“We had spent a year, a year and a half, telling people to view Watch in a different way. ‘This is a premium surface; this is where in-stream ads are.’ But as the pressure kept mounting, there was a sudden shift in strategy: We were going to rip the band-aid off and now all of the video was going to be in Watch. It felt counterintuitive to the narrative we had been building up in the market.” — Former Facebook executive

This week on… Apple as a service provider
Apple beat the CES news wave earlier this week by announcing that it was going to launch an iTunes app on Samsung TVs, enabling users to buy, rent and watch movies and TV shows on iTunes without requiring an Apple TV box. This is a pretty big deal — not because a lot of people like to use iTunes to buy or rent movies and TV shows — but because of what it means for Apple’s ambitions as a services company.

Last week, Apple issued a guidance that slashed its quarterly revenue forecast for the first time in 15 years. Both domestic and global iPhone sales are stagnating, and with this Samsung partnership, Apple is admitting that Apple TV hasn’t taken off. The company’s future is in getting people to pay for its services — ideally through a subscription model that could include everything from cloud storage to Apple Music, AppleCare and video. There is a reason the company is spending more than $1 billion on original movies and TV shows with high-profile filmmakers.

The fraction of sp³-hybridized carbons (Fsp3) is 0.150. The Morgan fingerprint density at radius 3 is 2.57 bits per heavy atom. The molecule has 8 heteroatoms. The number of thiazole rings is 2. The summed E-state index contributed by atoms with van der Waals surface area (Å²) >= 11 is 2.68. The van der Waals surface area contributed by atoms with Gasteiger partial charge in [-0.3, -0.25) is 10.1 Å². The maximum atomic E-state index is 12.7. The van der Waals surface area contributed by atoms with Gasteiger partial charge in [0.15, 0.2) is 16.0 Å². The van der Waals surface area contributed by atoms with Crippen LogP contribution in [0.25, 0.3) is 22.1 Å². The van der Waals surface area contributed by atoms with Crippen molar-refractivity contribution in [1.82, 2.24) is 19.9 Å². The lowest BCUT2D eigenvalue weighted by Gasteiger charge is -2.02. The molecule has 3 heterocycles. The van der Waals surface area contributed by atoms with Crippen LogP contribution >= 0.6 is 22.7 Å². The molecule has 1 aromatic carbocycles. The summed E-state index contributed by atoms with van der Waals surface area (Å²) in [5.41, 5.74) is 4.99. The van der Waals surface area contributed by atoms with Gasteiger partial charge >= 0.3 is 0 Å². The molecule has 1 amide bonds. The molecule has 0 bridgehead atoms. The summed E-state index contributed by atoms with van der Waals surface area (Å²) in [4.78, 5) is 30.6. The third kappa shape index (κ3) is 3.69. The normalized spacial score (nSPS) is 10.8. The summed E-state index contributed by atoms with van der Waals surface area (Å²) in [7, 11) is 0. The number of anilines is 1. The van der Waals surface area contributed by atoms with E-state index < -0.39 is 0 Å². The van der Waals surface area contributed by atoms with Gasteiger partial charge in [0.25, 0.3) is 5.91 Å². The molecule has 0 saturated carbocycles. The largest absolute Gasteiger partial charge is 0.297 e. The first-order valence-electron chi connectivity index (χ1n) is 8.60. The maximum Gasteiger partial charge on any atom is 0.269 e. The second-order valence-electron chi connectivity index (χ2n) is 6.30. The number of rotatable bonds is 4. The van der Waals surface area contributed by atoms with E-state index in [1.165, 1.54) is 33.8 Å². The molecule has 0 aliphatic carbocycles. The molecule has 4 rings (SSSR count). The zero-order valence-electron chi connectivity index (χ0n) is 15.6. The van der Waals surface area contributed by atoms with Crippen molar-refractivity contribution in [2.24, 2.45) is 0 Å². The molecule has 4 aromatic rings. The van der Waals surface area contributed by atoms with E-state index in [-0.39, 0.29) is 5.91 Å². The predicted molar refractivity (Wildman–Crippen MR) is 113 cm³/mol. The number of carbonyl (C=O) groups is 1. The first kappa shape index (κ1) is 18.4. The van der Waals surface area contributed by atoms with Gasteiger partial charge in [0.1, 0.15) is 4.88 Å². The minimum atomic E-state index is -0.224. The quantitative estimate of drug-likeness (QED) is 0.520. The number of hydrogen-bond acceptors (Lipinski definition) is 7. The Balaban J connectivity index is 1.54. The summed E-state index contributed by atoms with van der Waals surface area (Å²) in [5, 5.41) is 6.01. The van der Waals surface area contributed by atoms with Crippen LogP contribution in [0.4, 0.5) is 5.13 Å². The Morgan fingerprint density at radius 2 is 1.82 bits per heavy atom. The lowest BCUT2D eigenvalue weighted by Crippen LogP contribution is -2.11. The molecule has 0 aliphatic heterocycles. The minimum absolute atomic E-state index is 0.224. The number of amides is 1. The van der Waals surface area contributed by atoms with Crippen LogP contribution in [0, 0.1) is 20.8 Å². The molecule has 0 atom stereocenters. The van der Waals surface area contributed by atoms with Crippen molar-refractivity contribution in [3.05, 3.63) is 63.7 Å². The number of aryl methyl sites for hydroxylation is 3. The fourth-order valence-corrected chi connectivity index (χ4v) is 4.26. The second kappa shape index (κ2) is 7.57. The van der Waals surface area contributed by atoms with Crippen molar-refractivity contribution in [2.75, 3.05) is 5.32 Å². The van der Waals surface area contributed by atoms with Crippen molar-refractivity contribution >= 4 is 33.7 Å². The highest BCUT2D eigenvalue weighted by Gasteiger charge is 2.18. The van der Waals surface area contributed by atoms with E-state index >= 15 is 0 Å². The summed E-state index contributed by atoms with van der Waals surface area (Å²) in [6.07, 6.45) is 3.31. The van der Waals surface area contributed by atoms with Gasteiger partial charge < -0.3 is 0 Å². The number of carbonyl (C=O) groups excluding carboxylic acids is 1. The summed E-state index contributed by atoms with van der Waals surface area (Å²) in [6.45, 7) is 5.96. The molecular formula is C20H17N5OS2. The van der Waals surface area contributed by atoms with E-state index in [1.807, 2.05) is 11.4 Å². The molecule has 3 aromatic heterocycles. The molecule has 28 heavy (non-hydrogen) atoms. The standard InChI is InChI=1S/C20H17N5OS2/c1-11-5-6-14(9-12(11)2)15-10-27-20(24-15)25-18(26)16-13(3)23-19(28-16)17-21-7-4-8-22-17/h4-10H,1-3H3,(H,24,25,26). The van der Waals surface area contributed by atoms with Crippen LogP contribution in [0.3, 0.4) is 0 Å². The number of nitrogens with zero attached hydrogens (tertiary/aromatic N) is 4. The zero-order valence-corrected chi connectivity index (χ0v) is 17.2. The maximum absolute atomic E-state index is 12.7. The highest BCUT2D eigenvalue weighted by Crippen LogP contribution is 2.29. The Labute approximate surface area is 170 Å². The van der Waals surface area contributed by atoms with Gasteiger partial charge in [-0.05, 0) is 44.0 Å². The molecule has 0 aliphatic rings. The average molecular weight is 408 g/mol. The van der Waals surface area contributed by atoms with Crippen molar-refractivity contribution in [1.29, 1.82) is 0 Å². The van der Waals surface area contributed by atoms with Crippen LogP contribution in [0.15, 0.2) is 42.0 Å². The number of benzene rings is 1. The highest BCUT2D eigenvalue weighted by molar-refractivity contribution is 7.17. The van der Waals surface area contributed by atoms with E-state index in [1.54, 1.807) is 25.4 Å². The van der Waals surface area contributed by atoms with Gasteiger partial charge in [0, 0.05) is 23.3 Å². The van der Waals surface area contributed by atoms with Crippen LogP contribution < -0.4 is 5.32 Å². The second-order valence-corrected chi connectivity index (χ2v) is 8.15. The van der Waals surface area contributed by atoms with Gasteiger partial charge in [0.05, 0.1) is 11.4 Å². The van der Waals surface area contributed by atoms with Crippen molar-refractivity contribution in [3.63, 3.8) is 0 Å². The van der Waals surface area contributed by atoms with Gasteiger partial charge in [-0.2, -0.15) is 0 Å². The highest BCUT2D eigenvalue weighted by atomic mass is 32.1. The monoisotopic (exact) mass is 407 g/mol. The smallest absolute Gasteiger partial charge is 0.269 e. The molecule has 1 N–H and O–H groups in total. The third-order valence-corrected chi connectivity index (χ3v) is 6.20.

“If you [as Apple] see originals as being a perk of being an Apple hardware owner or services subscriber, and you know Apple TV is a non-factor, and you are authenticating with an Apple ID to view on Samsung devices, then that at least extends the reach of the Apple relationship [to non-Apple devices] and keeps you quasi in the Apple ecosystem,” says a source from an Apple original series producer.

Where this gets really interesting for media companies is if Apple chooses to bring its rumored subscription channels service into this mix. Apple reportedly plans to make its own original series free, but wants to sell other companies’ subscriptions — a la Amazon Prime Video Channels. What if this offering is made available through the iTunes app on Samsung TVs and other TV sets Apple might launch the app on? Something to think about.

Numbers don’t lie
25 million: Number of Hulu subscribers across all of its tiers, including ad-supported, ad-free and live TV.